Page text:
Fourteen percent of women between the ages of 25 and 29 who had been married were divorced. Although this seems like a significantly high rate, it represents a 30 percent drop from just ten years
Fourteen percent of women between the ages of 25 and 29 who had been married were divorced. Although this seems like a significantly high rate, it represents a 30 percent drop from just ten years ago. More people are waiting until later in life to get married, contributing to the lower divorce rate.
Some still prefer to marry young, though, and even choose to make the leap at while in college. Doing so may be thought to be rash, or to require at least one parent to put off finishing school or take online classes for college, but in fact couples willing to face the challenge stand chances as good as anyone else of making a lasting marriage.
For college-age newlyweds, marriage can actually be a smart option. Getting married at a young age can prove to be financially viable. Financial aid for college is determined based on the income of students’ parent’s until they are 24 years old. Even if students are legally independent, they have to include their parent’s income regardless unless they are married, older than 24, or have children.
College students have notoriously low incomes, and would often qualify for more financial aid if they could apply as financially independent from their parents. A married college-age couple is able to apply for financial aid with precisely this advantage.
However, most people who choose to get married in college do so for reasons other than money. You find that special someone and decide that you cannot wait to spend the rest of your life with them. For some, this can work out well. A well-thought-out marriage founded on common interests, good communication, and a strong bond can be a blessing during a tumultuous period of life.
Being young doesn’t mean one isn’t emotionally ready for marriage any more than anything else. Although the divorce rate has decreased among women ages 25 to 34, it has actually increased from 27 to 37 percent for women ages 60 to 69. Of course this doesn’t mean every student should go out and tie the knot, but it does show youth isn’t a overriding factor in the viability of a marriage today.
Married life isn’t all fun and games for the young students who make the leap. Getting married while still in school can lead to a great deal of added stress. In addition to academics, students must also balance their married lives and all of the problems that go with them. Making enough time for a serious relationship can be difficult for any college student, and particularly so for newlyweds.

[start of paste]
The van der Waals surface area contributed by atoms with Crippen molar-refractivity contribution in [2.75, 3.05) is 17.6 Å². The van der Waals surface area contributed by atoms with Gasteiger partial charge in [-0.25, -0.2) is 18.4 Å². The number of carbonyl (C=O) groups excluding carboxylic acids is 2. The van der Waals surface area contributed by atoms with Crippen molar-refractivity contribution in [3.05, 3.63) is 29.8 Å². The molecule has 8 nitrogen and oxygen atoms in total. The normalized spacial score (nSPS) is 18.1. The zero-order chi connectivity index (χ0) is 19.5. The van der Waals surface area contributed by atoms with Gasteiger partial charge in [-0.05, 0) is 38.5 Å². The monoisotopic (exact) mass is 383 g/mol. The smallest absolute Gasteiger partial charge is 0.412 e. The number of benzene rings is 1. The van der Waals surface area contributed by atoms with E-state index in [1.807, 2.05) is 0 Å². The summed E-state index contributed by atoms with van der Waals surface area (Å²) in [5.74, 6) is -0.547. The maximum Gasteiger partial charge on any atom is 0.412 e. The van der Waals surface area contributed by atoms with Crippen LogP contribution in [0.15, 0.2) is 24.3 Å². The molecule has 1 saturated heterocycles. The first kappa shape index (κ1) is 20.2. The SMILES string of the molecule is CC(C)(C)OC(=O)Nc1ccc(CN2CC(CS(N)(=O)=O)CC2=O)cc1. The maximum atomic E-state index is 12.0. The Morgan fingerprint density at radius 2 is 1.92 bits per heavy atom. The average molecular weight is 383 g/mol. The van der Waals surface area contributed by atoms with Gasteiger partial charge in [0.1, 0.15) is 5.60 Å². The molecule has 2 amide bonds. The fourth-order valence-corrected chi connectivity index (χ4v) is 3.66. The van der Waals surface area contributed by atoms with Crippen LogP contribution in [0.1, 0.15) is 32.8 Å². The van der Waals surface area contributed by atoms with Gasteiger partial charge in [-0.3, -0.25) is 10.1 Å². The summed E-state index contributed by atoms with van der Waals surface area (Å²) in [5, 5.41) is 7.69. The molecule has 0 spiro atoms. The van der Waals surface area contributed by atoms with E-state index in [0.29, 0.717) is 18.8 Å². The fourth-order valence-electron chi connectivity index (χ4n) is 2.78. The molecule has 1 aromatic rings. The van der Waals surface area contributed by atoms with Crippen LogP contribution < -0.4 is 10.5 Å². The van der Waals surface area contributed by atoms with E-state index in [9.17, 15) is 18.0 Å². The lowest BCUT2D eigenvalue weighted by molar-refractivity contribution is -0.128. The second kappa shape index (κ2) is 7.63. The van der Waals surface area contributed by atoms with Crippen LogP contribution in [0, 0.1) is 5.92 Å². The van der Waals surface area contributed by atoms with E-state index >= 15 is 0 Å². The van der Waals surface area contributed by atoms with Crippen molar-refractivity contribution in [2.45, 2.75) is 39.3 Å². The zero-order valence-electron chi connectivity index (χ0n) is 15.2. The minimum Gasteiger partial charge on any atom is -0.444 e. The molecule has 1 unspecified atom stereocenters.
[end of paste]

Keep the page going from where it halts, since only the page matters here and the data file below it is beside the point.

Students also may have problems maintaining their other social relationships. While other students are out partying and living the life of little responsibility, married couples might struggle to figure out where to fit into this social scene.
Deciding whether to maintain a busy social and night life or adjust to more settled leisure can be a big decision for new couples. If they do try to remain socially active, married students may find it difficult to interact with peers who aren’t in serious couples themselves.
Meanwhile, despite the possible financial aid benefits, money can also cause issues within the new marriage. Figuring out how to balance household expenses and deciding on joint or single accounts is stressful to most married couples. Deciding who pays for what and striking an optimum balance takes time that may not exist for students already distracted by full-time school and work.
Children may also be an unexpected development. Even if family planning puts the decision firmly in the young couple’s hands, they may find their opinions changing about when to have kids after being married. For college couples, children add a slew of worries and costs to already thinly stretched budgets. Being able to adjust to the demands of parenting while in school can be problematic and tiresome.
Children are a blessing, but the realities of finding babysitters or trading off taking care of the baby while the other spouse works are daunting. As students, college parents may at least have some recourse: many schools offer childcare programs for students, and of course many other students will be available to babysit for minimal cost.
Considering these factors before taking the leap can be the key to marriage success. For most people, it would seem marriage is being put off until later in life. In 2003, men were married on average around 27, while women made the commitment at about age 25. Over the prior fifty years, this age has risen.
Though the average couple waits to finish college and get some grounding in life, the important thing is whether the marriage is right, not whether the couple’s in college. Those who do make the leap are less likely to get divorced than they were even ten years ago. Although college life can put added stressors on newlywed couples, any stage of life comes with its own set of problems and dilemmas. Can a marriage made in college last? Most certainly.
About the Guest Post Author: Marina Salsbury planned on becoming a teacher since high school, but found her way instead into online writing after college. She writes around the Web about everything from education to exercise.